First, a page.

The Joke’s On You

As is often the case with this kind of thing, the opportunity arrived without warning.

Here’s what happened…

It was last summer and we were visiting our daughter, Emily, in Portland, Oregon.

I was standing at the front counter of the Next Adventure store, attempting to make a purchase.

In one hand, I held a jacket that my wife wanted. In the other, I held a tie-dye T-shirt.

I said to the young man behind the counter: “The guy in the discount department in the basement said these T-shirts are free if you buy something else.”

He said: “Hmm… I have not heard about that. But I’ll tell you what. If you can come up with a joke, I think I can let you have it for free.”

I smiled. Clearly, the young man had no idea who he was dealing with.

Not only do I love telling jokes, I tell the same ones so often that my children gave me a barbecue apron with a list of my favorites printed on the front.

And so I thought for a minute and unleashed one of my best: “Goat in a Hole.” A joke so relentlessly funny that I often have trouble getting through the punchline without laughing.

I told it to him and waited. Nothing. He just stared at me.

I looked closer, assuming that he must have had a stroke or something. No, it turned out he was just fine.

Eventually, he handed me my T-shirt and wished me a nice day.

Joke-telling is risky.

Every time you try it you risk failure…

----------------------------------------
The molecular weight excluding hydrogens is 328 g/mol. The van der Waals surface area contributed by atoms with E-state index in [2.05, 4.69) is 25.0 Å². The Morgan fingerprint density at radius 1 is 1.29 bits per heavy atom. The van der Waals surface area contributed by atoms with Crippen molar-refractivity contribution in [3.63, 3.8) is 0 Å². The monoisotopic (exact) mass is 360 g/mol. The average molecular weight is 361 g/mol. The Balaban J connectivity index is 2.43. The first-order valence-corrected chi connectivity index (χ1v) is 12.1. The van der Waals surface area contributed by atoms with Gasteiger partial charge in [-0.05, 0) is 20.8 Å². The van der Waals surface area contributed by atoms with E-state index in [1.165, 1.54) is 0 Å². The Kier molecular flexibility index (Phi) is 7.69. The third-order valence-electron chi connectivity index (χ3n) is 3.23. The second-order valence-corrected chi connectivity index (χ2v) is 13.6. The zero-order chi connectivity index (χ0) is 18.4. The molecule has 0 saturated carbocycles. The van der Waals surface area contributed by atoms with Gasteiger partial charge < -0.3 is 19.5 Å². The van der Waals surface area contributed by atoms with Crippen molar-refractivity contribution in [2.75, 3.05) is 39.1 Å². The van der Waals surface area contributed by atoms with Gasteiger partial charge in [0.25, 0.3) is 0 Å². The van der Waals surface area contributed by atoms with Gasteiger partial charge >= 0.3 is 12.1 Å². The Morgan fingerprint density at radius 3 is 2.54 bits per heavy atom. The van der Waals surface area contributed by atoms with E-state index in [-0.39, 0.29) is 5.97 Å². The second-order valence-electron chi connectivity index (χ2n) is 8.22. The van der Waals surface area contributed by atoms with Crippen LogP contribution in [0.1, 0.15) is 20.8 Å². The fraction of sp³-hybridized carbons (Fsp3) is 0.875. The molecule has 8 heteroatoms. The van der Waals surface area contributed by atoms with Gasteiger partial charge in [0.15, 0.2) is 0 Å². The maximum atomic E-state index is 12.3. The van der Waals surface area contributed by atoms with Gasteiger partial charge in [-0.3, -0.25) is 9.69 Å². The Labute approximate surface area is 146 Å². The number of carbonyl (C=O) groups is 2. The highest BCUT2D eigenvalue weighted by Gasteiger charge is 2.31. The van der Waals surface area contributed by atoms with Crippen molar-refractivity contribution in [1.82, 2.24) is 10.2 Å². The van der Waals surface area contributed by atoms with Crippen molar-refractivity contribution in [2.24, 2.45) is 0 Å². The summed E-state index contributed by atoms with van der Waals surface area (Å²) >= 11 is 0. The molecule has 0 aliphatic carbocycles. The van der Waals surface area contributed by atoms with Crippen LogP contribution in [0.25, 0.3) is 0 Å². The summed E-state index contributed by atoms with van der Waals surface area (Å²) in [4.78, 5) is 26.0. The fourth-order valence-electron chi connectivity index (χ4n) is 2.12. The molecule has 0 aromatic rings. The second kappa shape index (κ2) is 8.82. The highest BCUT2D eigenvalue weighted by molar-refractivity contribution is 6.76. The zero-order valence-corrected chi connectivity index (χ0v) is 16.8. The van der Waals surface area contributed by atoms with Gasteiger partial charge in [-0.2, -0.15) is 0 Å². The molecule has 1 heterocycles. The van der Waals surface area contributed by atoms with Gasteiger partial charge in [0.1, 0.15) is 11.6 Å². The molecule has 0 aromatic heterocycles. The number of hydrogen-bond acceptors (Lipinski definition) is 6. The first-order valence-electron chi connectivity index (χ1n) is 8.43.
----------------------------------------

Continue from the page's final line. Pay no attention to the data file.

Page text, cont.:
You might blow the timing.

The listener might figure out the punchline before you get there.

Or, worst case of all, you might do everything right and still be met with a blank stare and a polite smile.

But I do it anyway. Because to me, the upside – causing another person to burst out laughing – is worth the risk.

Sharing an opinion in your chosen profession is risky too.

Here as well, there’s a chance that things can go wrong…

What if somebody disagrees?

What if somebody already made the same point?

What if “they” figure out that you’re kind of faking it and don’t really know what you’re talking about?

All possible outcomes, of course, but rarities all the same. The first two are uncommon and the third, since it lives only inside your own head, never happens.

Here’s what is typical, though: Your fear causes you to say nothing.

So you don’t publish a newsletter. You don’t post your thoughts on LinkedIn. You don’t do any public speaking.

And even when you do occasionally make a point, it’s so watered down and plain vanilla that it goes unnoticed.

It may be safe, but so is staying in bed all day.

Here’s the bottom line. The one thing all “industry experts” have in common (other than a tendency towards adorable baldness) is a willingness to take a position when they write and speak.

It doesn’t have to be loud and crazy – in fact it usually isn’t.

But it needs to be clear, confident and decidedly unwatery. That’s how you become somebody worth paying attention to.

Might you be met with the occasional blank stare (or worse)? I guarantee it.

But it’s a whole lot better than never risking a joke at all (he said, expertly).

About the author

Michael Katz is Founder and Chief Penguin of Blue Penguin Development. He specializes in helping (tiny) professional service firms talk about their work in a way that is clear and compelling. Sign up for his free newsletter, The Likeable Expert Gazette, here. (LINK: http://bluepenguindevelopment.com/free/)

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